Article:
The race to build talking and listening software continued this week as Google said it has made a piece of its technology available to any developer who wants to use it. The Google Speech application programming interface (API) promises to give programmers an easier way to build speech recognition into their own software.
The resulting software could, for example, let users dictate the contents of a document, rather than typing it into their computer. Or developers can build customer service applications that do a better job recognizing the issue that a person is describing.
According to Tuesday’s Google blog post announcing the news, early users found the Google Speech API a useful way to add voice search and voice commands to applications and to analyze speech to applications running on the broader Google Cloud Platform.
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Google cited both interactive voice response (IVR) systems, such as the customer service application mentioned above, as a primary use, as well as speech-controlled, in-car navigation systems.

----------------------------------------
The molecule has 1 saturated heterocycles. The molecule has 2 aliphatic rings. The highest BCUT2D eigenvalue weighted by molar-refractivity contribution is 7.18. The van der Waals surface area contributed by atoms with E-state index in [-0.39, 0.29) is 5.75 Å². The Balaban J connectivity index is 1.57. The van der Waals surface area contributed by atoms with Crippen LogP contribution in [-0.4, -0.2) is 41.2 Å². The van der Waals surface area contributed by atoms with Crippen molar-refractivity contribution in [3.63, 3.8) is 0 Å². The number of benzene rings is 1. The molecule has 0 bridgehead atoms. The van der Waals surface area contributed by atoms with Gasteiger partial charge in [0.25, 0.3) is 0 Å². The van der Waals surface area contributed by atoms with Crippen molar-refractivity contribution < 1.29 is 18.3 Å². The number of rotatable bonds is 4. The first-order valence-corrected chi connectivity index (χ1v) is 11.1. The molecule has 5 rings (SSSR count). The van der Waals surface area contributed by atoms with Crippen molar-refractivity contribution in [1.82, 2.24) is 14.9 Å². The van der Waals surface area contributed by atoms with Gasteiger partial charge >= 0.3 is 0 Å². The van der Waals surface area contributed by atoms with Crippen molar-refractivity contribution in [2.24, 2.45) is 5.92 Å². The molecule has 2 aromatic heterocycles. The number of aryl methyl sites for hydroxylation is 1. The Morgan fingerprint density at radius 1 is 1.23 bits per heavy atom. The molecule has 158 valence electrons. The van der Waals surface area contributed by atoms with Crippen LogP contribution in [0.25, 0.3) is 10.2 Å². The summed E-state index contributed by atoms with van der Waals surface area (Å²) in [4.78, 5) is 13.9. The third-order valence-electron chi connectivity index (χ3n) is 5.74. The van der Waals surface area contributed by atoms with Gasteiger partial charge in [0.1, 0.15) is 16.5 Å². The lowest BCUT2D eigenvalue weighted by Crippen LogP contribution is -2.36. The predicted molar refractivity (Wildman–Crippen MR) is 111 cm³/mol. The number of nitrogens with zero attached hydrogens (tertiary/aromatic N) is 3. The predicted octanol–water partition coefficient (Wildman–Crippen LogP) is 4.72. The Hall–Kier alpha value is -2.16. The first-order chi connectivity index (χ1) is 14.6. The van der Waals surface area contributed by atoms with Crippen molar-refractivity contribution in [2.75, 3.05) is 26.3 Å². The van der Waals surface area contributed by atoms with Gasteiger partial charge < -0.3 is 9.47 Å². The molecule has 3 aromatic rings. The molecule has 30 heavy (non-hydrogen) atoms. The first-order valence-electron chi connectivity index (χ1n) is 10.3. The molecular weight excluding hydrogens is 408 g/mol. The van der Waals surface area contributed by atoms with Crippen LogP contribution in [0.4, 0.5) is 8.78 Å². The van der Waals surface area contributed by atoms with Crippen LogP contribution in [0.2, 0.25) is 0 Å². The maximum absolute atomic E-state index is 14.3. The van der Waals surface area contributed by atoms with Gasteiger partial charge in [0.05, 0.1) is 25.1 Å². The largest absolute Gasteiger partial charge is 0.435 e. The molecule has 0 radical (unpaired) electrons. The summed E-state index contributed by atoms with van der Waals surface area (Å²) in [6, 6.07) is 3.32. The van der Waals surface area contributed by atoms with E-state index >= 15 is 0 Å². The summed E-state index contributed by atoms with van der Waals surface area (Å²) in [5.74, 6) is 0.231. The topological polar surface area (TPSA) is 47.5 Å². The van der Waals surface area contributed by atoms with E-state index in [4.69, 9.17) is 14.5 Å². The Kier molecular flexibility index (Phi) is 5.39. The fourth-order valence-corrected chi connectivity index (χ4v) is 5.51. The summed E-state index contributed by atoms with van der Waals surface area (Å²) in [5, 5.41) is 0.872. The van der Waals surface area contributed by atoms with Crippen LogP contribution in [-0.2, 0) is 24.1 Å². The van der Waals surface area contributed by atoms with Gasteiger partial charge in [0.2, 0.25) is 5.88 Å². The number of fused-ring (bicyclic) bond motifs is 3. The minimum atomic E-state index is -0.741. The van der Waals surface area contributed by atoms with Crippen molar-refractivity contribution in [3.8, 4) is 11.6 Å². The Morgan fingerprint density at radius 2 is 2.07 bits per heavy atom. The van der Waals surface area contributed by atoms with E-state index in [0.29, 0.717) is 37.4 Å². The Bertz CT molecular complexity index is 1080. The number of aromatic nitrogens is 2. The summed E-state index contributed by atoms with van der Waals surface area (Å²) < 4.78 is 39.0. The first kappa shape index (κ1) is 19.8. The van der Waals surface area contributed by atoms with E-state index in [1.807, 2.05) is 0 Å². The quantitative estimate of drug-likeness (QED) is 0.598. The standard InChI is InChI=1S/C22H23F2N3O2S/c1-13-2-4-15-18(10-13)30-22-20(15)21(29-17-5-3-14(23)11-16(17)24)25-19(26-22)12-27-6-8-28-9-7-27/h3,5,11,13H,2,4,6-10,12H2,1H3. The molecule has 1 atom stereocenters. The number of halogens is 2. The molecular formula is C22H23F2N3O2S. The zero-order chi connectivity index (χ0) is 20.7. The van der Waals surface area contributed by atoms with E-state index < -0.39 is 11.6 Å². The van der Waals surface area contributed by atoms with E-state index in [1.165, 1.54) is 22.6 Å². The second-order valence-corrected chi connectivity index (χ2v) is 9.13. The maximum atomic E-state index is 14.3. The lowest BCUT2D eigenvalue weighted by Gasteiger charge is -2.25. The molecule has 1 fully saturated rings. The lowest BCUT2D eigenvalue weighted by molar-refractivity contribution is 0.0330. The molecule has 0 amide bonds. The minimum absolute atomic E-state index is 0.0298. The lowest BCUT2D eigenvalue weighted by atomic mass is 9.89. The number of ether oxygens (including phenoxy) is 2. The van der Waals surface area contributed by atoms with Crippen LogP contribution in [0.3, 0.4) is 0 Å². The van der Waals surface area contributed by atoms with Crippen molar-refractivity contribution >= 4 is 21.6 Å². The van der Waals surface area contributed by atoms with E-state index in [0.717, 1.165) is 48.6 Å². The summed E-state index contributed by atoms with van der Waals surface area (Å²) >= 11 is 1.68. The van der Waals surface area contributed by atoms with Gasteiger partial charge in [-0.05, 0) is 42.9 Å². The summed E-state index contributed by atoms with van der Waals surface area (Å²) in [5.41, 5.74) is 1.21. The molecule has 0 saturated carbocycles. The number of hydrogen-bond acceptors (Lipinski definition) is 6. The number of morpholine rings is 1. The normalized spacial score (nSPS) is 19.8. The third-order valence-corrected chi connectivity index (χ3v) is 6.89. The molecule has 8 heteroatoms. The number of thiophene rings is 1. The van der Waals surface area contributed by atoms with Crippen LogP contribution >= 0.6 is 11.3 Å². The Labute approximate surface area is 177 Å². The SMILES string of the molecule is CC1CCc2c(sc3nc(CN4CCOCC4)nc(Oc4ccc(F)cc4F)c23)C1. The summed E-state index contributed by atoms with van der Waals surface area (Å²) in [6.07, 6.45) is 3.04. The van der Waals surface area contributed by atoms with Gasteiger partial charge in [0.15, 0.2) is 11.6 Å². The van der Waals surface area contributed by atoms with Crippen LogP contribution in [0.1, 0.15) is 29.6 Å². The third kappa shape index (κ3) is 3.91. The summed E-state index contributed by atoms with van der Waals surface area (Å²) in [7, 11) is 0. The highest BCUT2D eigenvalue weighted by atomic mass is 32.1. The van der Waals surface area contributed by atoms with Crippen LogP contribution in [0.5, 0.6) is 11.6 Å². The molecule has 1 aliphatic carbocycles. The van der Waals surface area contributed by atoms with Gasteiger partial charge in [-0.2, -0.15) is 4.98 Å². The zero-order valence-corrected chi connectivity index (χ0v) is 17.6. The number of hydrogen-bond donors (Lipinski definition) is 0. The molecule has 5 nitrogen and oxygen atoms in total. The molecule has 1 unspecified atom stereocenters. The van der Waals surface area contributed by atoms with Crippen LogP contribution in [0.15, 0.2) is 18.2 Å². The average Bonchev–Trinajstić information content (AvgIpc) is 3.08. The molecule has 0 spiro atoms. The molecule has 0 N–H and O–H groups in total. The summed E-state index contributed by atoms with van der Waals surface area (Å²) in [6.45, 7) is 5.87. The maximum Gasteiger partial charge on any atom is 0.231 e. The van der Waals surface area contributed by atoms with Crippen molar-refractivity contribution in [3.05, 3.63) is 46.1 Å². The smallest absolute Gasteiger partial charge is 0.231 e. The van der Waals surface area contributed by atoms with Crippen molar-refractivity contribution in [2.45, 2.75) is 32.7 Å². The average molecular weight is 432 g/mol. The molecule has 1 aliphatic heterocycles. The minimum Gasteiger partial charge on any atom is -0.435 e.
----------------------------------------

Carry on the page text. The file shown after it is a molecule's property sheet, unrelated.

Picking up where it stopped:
David Mytton, chief executive of Server Density, a London-based tech company said Google is giving developers lots of options to make their software smarter. “You can build your own speech recognition on top of Cloud ML [Google’s machine learning engine] or use pre-built systems like Cloud Speech API, which Google manages all for you. The former gives you more control and flexibility, the latter is like a managed service but is quite a lot more expensive,” Mytton said.
Making software easier to use without a keyboard or screen is becoming a hot market that is hotly contested.
Amazon Web Services already offers tools for building Amazon Echo’s Alexa voice interface, to third-party developers.
Developers can try out the Google Speech API now for free.